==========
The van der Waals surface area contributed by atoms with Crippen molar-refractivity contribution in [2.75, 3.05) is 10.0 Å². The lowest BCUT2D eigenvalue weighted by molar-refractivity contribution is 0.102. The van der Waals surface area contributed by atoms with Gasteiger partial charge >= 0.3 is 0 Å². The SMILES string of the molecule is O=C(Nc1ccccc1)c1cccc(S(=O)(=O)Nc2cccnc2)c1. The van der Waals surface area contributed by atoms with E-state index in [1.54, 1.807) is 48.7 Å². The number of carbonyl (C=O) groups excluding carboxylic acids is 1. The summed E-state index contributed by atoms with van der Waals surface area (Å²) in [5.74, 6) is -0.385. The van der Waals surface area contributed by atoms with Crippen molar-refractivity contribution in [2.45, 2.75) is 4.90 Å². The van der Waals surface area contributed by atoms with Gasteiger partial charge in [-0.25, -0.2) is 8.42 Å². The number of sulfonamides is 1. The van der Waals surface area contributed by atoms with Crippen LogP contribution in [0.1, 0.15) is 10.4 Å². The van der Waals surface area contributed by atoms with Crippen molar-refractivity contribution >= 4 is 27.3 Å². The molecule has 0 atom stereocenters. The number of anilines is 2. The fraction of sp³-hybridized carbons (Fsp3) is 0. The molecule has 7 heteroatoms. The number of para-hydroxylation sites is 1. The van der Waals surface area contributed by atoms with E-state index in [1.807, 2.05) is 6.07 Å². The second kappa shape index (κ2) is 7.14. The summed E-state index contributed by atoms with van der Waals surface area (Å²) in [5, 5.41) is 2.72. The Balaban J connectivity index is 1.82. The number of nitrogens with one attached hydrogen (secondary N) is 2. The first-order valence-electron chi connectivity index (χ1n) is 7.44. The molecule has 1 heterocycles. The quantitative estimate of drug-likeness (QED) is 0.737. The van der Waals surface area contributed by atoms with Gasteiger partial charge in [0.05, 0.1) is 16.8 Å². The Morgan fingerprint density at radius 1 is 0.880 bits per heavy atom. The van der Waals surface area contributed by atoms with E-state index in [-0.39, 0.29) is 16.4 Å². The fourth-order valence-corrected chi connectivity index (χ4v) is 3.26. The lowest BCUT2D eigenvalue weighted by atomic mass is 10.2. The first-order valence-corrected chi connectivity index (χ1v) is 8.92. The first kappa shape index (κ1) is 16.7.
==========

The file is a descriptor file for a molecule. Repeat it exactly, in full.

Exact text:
The van der Waals surface area contributed by atoms with Crippen molar-refractivity contribution in [2.75, 3.05) is 10.0 Å². The lowest BCUT2D eigenvalue weighted by molar-refractivity contribution is 0.102. The van der Waals surface area contributed by atoms with Gasteiger partial charge >= 0.3 is 0 Å². The SMILES string of the molecule is O=C(Nc1ccccc1)c1cccc(S(=O)(=O)Nc2cccnc2)c1. The van der Waals surface area contributed by atoms with E-state index in [1.54, 1.807) is 48.7 Å². The number of carbonyl (C=O) groups excluding carboxylic acids is 1. The summed E-state index contributed by atoms with van der Waals surface area (Å²) in [5.74, 6) is -0.385. The van der Waals surface area contributed by atoms with Crippen molar-refractivity contribution in [2.45, 2.75) is 4.90 Å². The van der Waals surface area contributed by atoms with Gasteiger partial charge in [-0.25, -0.2) is 8.42 Å². The number of sulfonamides is 1. The van der Waals surface area contributed by atoms with Crippen LogP contribution in [0.1, 0.15) is 10.4 Å². The van der Waals surface area contributed by atoms with Crippen molar-refractivity contribution >= 4 is 27.3 Å². The molecule has 0 atom stereocenters. The number of anilines is 2. The fraction of sp³-hybridized carbons (Fsp3) is 0. The molecule has 7 heteroatoms. The number of para-hydroxylation sites is 1. The van der Waals surface area contributed by atoms with E-state index in [1.807, 2.05) is 6.07 Å². The second kappa shape index (κ2) is 7.14. The summed E-state index contributed by atoms with van der Waals surface area (Å²) in [5, 5.41) is 2.72. The Balaban J connectivity index is 1.82. The number of nitrogens with one attached hydrogen (secondary N) is 2. The first-order valence-electron chi connectivity index (χ1n) is 7.44. The molecule has 1 heterocycles. The quantitative estimate of drug-likeness (QED) is 0.737. The van der Waals surface area contributed by atoms with Gasteiger partial charge in [0.05, 0.1) is 16.8 Å². The Morgan fingerprint density at radius 1 is 0.880 bits per heavy atom. The van der Waals surface area contributed by atoms with E-state index in [-0.39, 0.29) is 16.4 Å². The fourth-order valence-corrected chi connectivity index (χ4v) is 3.26. The lowest BCUT2D eigenvalue weighted by atomic mass is 10.2. The first-order valence-corrected chi connectivity index (χ1v) is 8.92. The first kappa shape index (κ1) is 16.7.